Compensation Wrapped: How Wild Was The 2021 Market?

Taking a look back to let the compensation benchmarking data reveal unpredictability

Recruiters and hiring managers faced an unprecedented year of challenges in 2021.

Across industries, efforts to rebound from the Great Resignation were complicated by rising inflation and the evolution of remote work. As the American workforce continues to reshape itself into the new year, we’re taking a look back to let the compensation benchmarking data tell us:

Just how unpredictable was the 2021 job market? 

Reshuffling peaked in June

As companies grappled with the multi-year disruption of the global pandemic, 2021 saw workers leave their jobs at record pace. Multiple factors were at play, from seniors increasingly choosing retirement to a troubling rise in employee burnout.

While the underlying causes may be varied, the data is clear: last year saw a massive reshuffling of workers.

This exodus event, dubbed the Great Resignation, has led workers to take on new roles at unprecedented rates. Data from over 1,700 companies shows the influx of employees peaked in June of last year, when the rate of new hires in the workforce hit nearly 7%—more than double the rate seen in June 2020.

2020 was a time when the uncertainty of the early pandemic left many people feeling reluctant to make big life choices, which could mean the spike in 2021 job change was the result of pent-up churn, rather than an alarming trend.

This year’s data may hold more answers but, since resignations are known to dip seasonally in winter, 2022’s peak is likely still months away.

Salaries ballooned for engineers

In the face of worker shortages and rising inflation, the Wall Street Journal anticipates generous raises geared at keeping workers from jumping on the resignation bandwagon. Companies understand that retaining their most in-demand talent requires calibrating compensation against the current market. For engineers, our data kept a pulse on 2021 salaries as they rose in real-time.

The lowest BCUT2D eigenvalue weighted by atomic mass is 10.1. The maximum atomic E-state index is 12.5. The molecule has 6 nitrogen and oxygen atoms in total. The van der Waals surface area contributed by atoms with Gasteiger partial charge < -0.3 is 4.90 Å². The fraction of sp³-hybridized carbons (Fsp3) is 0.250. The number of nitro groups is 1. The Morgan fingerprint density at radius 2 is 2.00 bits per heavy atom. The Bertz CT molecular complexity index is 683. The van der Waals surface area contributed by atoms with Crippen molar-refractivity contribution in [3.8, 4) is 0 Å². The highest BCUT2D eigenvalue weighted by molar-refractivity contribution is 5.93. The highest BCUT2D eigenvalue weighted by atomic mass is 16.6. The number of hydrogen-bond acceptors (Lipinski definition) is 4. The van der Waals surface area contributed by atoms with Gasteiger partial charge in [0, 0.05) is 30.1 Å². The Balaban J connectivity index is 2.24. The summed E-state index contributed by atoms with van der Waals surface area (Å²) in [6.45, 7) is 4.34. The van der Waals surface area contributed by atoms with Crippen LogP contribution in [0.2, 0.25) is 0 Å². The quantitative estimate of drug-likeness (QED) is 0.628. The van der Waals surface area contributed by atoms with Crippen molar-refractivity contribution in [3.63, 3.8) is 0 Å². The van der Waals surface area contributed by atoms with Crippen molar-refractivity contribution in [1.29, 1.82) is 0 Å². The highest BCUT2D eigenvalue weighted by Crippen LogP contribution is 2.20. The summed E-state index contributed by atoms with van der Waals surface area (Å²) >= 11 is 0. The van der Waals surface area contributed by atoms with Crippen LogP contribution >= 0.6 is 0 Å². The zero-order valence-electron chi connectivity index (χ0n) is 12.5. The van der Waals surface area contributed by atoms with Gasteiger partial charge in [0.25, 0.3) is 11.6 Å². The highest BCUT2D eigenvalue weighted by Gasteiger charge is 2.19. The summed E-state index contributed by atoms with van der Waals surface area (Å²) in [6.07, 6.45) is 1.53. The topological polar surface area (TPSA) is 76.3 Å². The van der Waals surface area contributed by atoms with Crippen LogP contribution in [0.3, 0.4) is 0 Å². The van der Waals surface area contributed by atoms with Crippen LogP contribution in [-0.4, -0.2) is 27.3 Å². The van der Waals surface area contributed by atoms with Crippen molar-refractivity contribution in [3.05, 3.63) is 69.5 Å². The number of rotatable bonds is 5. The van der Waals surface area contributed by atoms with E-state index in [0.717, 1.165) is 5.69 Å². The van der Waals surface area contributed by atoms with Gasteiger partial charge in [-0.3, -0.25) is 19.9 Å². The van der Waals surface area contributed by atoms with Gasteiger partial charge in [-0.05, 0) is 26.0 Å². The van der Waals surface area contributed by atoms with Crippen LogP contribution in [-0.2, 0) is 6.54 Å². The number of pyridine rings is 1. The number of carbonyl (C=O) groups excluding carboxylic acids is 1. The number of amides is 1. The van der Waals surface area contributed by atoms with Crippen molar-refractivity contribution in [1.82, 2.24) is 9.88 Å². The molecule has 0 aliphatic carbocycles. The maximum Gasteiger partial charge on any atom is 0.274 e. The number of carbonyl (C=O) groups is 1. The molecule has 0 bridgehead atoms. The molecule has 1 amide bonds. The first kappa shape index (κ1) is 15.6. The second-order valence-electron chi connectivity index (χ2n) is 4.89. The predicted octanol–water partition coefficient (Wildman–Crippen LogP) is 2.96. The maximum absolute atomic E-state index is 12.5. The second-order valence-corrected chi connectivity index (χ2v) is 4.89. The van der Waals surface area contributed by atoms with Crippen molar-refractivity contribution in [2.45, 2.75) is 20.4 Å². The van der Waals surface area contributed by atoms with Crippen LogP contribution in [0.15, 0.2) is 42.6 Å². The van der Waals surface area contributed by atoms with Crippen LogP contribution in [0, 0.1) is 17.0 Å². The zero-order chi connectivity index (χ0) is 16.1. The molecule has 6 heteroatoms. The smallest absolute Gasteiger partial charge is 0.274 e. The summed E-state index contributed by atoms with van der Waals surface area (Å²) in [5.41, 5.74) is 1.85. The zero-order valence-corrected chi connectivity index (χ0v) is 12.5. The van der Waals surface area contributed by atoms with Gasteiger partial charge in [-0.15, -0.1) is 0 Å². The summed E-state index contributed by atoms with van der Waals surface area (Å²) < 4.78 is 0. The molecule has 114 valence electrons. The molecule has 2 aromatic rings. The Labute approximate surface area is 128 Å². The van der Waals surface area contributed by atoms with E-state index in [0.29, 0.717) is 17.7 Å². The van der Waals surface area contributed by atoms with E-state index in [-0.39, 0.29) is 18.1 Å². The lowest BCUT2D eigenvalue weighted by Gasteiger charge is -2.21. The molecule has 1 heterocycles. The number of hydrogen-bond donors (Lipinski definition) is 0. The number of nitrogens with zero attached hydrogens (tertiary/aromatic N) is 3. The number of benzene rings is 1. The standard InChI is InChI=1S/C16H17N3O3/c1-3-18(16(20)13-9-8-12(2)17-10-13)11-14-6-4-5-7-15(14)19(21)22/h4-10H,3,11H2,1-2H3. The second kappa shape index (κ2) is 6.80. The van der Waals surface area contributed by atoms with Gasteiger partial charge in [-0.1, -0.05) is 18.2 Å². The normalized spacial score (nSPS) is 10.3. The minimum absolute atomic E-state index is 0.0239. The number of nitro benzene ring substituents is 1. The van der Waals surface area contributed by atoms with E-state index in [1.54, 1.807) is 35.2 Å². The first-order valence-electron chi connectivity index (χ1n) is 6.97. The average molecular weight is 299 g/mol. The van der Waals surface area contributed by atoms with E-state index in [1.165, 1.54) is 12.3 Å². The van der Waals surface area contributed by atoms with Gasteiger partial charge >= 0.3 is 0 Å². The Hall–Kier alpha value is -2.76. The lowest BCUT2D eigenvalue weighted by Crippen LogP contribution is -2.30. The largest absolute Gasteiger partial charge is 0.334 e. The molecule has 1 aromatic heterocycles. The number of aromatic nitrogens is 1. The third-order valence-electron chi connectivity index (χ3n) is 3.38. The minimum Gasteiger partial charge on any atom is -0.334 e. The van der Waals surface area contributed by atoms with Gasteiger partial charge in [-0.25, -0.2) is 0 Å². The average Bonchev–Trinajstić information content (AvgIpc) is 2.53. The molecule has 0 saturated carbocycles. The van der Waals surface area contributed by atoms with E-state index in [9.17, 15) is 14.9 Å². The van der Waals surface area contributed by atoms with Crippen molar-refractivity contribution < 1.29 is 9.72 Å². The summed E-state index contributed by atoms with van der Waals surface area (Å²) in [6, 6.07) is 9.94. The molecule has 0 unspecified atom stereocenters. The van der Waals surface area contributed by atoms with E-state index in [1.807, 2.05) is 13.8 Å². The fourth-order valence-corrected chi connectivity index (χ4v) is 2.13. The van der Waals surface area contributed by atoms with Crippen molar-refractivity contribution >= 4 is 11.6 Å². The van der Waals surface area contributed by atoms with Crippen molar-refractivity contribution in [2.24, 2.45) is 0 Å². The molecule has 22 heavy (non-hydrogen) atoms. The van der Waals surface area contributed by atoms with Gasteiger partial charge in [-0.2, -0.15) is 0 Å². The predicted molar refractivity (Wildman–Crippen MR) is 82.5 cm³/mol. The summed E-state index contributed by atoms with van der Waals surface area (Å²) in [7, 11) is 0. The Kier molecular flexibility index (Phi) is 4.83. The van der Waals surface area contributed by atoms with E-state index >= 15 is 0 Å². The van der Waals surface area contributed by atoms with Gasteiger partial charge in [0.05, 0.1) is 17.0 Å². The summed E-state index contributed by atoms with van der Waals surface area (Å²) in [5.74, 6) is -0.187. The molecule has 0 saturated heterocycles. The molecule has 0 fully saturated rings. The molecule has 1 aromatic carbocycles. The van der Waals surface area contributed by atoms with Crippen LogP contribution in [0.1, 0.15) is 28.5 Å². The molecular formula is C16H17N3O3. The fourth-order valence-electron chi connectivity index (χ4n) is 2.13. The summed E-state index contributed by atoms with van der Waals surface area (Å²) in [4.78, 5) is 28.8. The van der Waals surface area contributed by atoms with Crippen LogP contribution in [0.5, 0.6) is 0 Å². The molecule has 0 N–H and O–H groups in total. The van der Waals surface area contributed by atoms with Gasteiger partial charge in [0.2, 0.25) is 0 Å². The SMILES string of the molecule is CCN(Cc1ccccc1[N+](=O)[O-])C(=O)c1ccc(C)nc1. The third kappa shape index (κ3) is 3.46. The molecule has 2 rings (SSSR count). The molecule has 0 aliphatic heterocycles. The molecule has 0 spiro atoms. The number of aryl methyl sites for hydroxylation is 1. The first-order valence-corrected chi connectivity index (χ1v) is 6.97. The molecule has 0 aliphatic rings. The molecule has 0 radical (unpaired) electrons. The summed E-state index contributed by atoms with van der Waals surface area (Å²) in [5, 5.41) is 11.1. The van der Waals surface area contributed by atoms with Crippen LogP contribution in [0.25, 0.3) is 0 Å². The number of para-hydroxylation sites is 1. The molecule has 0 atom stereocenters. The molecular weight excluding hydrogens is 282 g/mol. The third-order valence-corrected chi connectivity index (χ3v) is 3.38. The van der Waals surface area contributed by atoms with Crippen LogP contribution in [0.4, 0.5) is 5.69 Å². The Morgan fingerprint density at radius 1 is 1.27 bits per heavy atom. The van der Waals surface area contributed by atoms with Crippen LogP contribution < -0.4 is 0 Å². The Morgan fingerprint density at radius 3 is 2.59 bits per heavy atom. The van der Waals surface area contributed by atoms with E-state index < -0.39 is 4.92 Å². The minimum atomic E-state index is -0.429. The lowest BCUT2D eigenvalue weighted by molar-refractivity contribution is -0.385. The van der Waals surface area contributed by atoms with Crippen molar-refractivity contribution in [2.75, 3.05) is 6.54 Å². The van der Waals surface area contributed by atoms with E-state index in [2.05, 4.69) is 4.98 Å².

At present, the average software engineer’s salary in top-tier metros has risen to $155,000, an increase of 4% over average salaries from midway through 2021. For DevOps engineers, though average pay is lower, the average salary has risen faster—growing 16% over the same period, up to $142,000.

Hiring demand remains high in 2022, with engineers among the most sought after roles. As compensation packages are pushed to become increasingly competitive, it’s unclear how fast salaries will continue to rise in the upcoming year.

Compensation strategies adapted to growing remote workforce 

Since a growing number of urban employees have opted to start working remotely from the suburbs, hiring teams have been pushed to think critically about how location should impact salary. Whether or not your pay scale factors in cost of living, a complete view of the compensation landscape is critical for engaging top talent across multiple geographies.

When comparing only the most elite metro areas in the U.S., the salary swing can still span ten of thousands of dollars. For example, our data shows that, last quarter, software engineering new hires commanded an average of over $140,000 in the San Francisco and Seattle metro areas, while in the fifth hottest market, Austin, TX, that number drops to $122,000.

Pave monitors salaries at over 1,700 companies in real-time, providing a deep dive into location-based compensation trends, in addition to other shifts in the job market. While the challenges of 2022 may be just as unpredictable as last year’s, recruiters and HR professionals can leverage advances in compensation benchmarking to support data-driven policies.